Oil prices up in slow market
NEW YORK — Oil prices rose above US$91 a barrel Tuesday in the final week of trading before the new year. Trading has been especially light during the holiday week. It’s the time of year when most traders have solidified investments, typically leaving only those who work for oil producers and commercial refineries, companies that still need to lock in supply contracts, analyst Stephen Schork said. Benchmark crude for February delivery rose 49 cents to settle at US$91.49 a barrel on the New York Mercantile Exchange.
The volume of trading is expected to spike in the first few weeks of 2011. Several large investment banks have predicted that oil will hit US$100 next year as China, India and other emerging economies compete with developed countries and tighten the world’s oil supply.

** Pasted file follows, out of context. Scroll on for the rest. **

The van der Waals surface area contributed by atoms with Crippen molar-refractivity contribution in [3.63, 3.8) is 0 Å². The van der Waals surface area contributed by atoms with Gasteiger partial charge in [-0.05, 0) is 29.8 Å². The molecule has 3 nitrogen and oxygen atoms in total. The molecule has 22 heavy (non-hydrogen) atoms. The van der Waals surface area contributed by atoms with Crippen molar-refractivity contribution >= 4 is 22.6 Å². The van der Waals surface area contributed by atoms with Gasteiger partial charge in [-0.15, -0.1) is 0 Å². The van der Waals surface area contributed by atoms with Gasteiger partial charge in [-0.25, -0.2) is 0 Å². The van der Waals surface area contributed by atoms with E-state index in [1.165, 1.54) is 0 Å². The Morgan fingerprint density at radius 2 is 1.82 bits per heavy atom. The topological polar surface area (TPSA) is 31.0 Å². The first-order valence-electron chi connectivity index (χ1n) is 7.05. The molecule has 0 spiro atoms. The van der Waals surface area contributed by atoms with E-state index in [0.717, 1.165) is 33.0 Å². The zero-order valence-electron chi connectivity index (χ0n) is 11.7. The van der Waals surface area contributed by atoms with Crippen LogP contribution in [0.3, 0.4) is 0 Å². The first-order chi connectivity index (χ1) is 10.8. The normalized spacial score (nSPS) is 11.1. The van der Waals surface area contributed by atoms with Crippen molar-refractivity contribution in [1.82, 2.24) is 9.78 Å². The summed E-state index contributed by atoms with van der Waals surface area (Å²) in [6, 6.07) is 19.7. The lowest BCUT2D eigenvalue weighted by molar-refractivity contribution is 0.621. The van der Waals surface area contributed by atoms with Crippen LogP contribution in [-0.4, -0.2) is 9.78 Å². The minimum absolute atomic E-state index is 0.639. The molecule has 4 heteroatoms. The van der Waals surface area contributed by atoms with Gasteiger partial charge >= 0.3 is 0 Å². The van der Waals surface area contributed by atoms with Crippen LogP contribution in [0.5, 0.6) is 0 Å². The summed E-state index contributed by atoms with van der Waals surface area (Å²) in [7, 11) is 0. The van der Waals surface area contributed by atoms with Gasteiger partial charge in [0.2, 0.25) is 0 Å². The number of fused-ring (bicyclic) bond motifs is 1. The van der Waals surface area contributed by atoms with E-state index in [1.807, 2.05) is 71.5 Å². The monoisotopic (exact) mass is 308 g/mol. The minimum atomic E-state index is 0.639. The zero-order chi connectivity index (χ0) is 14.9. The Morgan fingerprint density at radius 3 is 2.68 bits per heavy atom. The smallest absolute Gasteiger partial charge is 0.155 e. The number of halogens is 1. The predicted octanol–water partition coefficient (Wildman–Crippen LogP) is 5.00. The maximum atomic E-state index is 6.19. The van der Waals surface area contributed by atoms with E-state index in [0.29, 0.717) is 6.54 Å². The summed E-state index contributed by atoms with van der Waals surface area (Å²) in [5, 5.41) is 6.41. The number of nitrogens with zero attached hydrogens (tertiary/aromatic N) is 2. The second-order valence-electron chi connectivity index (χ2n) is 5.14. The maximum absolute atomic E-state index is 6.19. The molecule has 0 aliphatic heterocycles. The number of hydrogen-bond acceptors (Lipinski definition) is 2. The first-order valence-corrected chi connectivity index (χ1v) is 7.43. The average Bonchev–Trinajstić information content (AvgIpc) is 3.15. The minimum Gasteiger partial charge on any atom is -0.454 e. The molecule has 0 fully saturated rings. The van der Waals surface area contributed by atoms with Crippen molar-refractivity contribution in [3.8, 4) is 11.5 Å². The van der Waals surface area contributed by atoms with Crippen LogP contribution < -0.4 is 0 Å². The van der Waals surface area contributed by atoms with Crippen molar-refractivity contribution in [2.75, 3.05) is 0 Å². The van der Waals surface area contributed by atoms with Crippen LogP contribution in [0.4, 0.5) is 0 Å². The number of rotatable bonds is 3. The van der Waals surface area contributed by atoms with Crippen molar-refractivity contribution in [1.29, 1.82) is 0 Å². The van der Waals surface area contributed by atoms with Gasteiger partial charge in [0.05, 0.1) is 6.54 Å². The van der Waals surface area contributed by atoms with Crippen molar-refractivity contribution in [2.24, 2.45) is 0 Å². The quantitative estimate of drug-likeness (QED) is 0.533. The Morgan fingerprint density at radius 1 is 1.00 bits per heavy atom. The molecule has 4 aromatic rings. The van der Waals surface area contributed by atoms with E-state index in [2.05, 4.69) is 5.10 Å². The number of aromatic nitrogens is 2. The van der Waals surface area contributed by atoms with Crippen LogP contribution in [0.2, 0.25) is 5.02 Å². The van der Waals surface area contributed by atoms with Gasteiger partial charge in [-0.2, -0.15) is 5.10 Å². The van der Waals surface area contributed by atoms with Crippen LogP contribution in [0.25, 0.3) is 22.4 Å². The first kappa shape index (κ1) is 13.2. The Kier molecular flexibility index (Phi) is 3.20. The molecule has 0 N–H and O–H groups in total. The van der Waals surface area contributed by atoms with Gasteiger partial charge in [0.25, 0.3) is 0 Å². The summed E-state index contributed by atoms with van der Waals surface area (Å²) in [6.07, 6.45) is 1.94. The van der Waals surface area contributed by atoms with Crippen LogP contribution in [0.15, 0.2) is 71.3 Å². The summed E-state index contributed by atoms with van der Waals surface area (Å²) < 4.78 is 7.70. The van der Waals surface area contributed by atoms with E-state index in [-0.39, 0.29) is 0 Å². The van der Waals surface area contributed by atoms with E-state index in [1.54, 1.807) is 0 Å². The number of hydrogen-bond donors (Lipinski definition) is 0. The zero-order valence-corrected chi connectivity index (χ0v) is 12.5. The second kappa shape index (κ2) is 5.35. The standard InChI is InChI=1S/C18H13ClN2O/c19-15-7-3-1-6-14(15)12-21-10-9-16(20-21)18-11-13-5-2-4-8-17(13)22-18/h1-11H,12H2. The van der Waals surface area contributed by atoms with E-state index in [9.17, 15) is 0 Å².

OPEC has said it would not meet any time soon to discuss boosting production, but some experts say prices may still be in for a slide. China recently increased interest rates to control inflation and that could cool off its economy. “They’re trying to temper consumption, and that’s going to temper oil prices,” Schork said.
Home prices falling fast in U.S. cities
NEW YORK — Home prices are dropping in America’s largest cities and are expected to fall through next year, with the worst declines coming in areas with high numbers of foreclosures.
The Standard & Poor’s/Case-Shiller 20-city home price index fell 1.3 per cent in October from September. All cities recorded monthly price declines. Atlanta recorded the largest decline. Prices there fell 2.9 per cent from a month earlier.
Washington, which had posted increases for six straight months, dropped 0.2 per cent in October.
The 20-city index has risen 4.4 per cent from their April 2009 bottom. But it remains 29.6 per cent below its July 2006 peak.